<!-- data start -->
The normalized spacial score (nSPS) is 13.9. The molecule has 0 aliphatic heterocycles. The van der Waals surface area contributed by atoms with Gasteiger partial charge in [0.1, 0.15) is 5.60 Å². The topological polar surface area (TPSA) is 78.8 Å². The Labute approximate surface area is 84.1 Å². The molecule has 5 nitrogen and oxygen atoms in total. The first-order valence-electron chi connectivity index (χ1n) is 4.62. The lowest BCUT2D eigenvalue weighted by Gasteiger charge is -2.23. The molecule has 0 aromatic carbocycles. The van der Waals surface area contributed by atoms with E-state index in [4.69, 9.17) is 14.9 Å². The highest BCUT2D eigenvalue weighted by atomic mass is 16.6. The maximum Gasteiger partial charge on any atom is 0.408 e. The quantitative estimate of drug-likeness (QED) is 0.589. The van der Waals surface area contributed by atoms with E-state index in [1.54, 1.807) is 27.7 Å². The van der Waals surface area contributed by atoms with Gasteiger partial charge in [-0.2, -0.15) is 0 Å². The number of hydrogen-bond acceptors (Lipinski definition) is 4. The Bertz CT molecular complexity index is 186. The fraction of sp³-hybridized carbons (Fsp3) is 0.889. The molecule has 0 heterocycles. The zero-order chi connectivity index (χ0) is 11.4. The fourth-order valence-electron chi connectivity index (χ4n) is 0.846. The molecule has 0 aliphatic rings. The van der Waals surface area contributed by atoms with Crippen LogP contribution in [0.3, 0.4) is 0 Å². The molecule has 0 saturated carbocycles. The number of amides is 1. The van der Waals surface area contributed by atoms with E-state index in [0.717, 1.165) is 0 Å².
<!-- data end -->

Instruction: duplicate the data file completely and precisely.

The normalized spacial score (nSPS) is 13.9. The molecule has 0 aliphatic heterocycles. The van der Waals surface area contributed by atoms with Gasteiger partial charge in [0.1, 0.15) is 5.60 Å². The topological polar surface area (TPSA) is 78.8 Å². The Labute approximate surface area is 84.1 Å². The molecule has 5 nitrogen and oxygen atoms in total. The first-order valence-electron chi connectivity index (χ1n) is 4.62. The lowest BCUT2D eigenvalue weighted by Gasteiger charge is -2.23. The molecule has 0 aromatic carbocycles. The van der Waals surface area contributed by atoms with E-state index in [4.69, 9.17) is 14.9 Å². The highest BCUT2D eigenvalue weighted by atomic mass is 16.6. The maximum Gasteiger partial charge on any atom is 0.408 e. The quantitative estimate of drug-likeness (QED) is 0.589. The van der Waals surface area contributed by atoms with E-state index in [1.54, 1.807) is 27.7 Å². The van der Waals surface area contributed by atoms with Gasteiger partial charge in [-0.2, -0.15) is 0 Å². The number of hydrogen-bond acceptors (Lipinski definition) is 4. The Bertz CT molecular complexity index is 186. The fraction of sp³-hybridized carbons (Fsp3) is 0.889. The molecule has 0 heterocycles. The zero-order chi connectivity index (χ0) is 11.4. The fourth-order valence-electron chi connectivity index (χ4n) is 0.846. The molecule has 0 aliphatic rings. The van der Waals surface area contributed by atoms with Crippen LogP contribution in [0.3, 0.4) is 0 Å². The molecule has 0 saturated carbocycles. The number of amides is 1. The van der Waals surface area contributed by atoms with E-state index in [0.717, 1.165) is 0 Å².